Beware: Better get the owner's permission before photographing the brutality. Otherwise, in the United States of ALEC, you could be punished as a criminal.

Discuss

Originally posted at BillMoyers.com

Lawrence Lessig, director of the Edmond J. Safra Center for Ethics at Harvard University and founder of Stanford Law School's Center for Internet and Society, explains how our government -- given all the ways it can spy on us -- should just as determinedly use modern technology and technologists to protect our liberties.

"We've got to think about the technology as a protector of liberty too. So code is a kind of law...There's a way to build the technology to give us this liberty back, this privacy back. But it's not a priority to think about using code to protect," Lessig tells me.

"We have two kinds of specialized knowledge here, lawyers and coders -- those people have to be in the same room as they listen to the government and the government says, 'This is what we need to do to keep America safe.' Let's force the government to prove that to both of these lawmakers, the lawyers and the coders."
Watch our exchange of ideas on the intersection of coding, snooping, and privacy, then see the full conversation on this weekend's Moyers & Company.


Moyers & Company airs weekly on public television. Check local listings and explore more at BillMoyers.com.

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Mon May 20, 2013 at 09:48 AM PDT

Enabling Greed Makes U.S. Sick

by Bill Moyers

Previously posted at BillMoyers.com

At the end of a week that reminds us to be ever vigilant about the dangers of government overreaching its authority, whether by the long arm of the IRS or the Justice Department, we should pause to think about another threat -- from too much private power obnoxiously intruding into public life.

All too often, instead of acting as a brake on runaway corporate power and greed, government becomes their enabler, undermining the very rules and regulations intended to keep us safe.

Think of inadequate inspections of food and the food-related infections which kill 3,000 Americans each year and make 48 million sick. A new study from Johns Hopkins shows elevated levels of arsenic -- known to increase a person's risk of cancer -- in chicken meat. According to the university's Center for a Livable Future,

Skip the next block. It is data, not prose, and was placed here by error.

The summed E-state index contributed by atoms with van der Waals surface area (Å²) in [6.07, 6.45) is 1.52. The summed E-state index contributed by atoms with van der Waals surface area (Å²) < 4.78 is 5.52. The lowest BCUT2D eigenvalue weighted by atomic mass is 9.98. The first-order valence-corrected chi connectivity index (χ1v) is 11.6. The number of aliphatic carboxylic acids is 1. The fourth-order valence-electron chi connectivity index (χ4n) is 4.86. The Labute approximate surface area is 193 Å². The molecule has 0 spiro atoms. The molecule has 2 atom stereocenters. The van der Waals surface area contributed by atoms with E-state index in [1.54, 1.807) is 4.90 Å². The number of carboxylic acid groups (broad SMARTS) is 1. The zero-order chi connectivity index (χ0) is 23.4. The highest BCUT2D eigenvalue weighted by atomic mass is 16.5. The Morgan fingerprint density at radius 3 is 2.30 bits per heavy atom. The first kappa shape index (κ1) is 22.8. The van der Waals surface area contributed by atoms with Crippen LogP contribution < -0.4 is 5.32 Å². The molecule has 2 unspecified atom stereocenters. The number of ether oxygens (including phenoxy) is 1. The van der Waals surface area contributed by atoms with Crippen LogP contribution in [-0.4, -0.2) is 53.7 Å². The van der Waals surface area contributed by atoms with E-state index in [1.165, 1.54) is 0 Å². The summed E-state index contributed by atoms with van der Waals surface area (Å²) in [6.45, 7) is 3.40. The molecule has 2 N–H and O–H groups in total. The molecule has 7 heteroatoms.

"Arsenic-based drugs have been used for decades to make poultry grow faster and improve the pigmentation of the meat. The drugs are also approved to treat and prevent parasites in poultry... Currently in the U.S., there is no federal law prohibiting the sale or use of arsenic-based drugs in poultry feed."

And here's a story in The Washington Post about toxic, bacteria-killing chemicals used in poultry plants to clean more chickens more quickly to meet increased demand and make more money. According to Amanda Hitt, director of the Government Accountability Project's Food Integrity Campaign, "They are mixing chemicals together in these plants, and it's making people sick. Does it work better at killing off pathogens? Yes, but it also can send someone into respiratory arrest."

So far, the government has done next to nothing. No research into the possible side effects, no comprehensive record-keeping on illnesses. "Instead," the Post reports, "they review data provided by chemical manufacturers." What's more, the Department of Agriculture is about to allow the production lines to move even faster, by as much as 25 percent, which means more chemicals, more exposure, more sickness.

Think of that and think of the 85,000 industrial chemicals available today - only a handful have been tested for safety. Ian Urbina writes in The New York Times, "Hazardous chemicals have become so ubiquitous that scientists now talk about babies being born pre-polluted, sometimes with hundred s of synthetic chemicals showing up in their blood."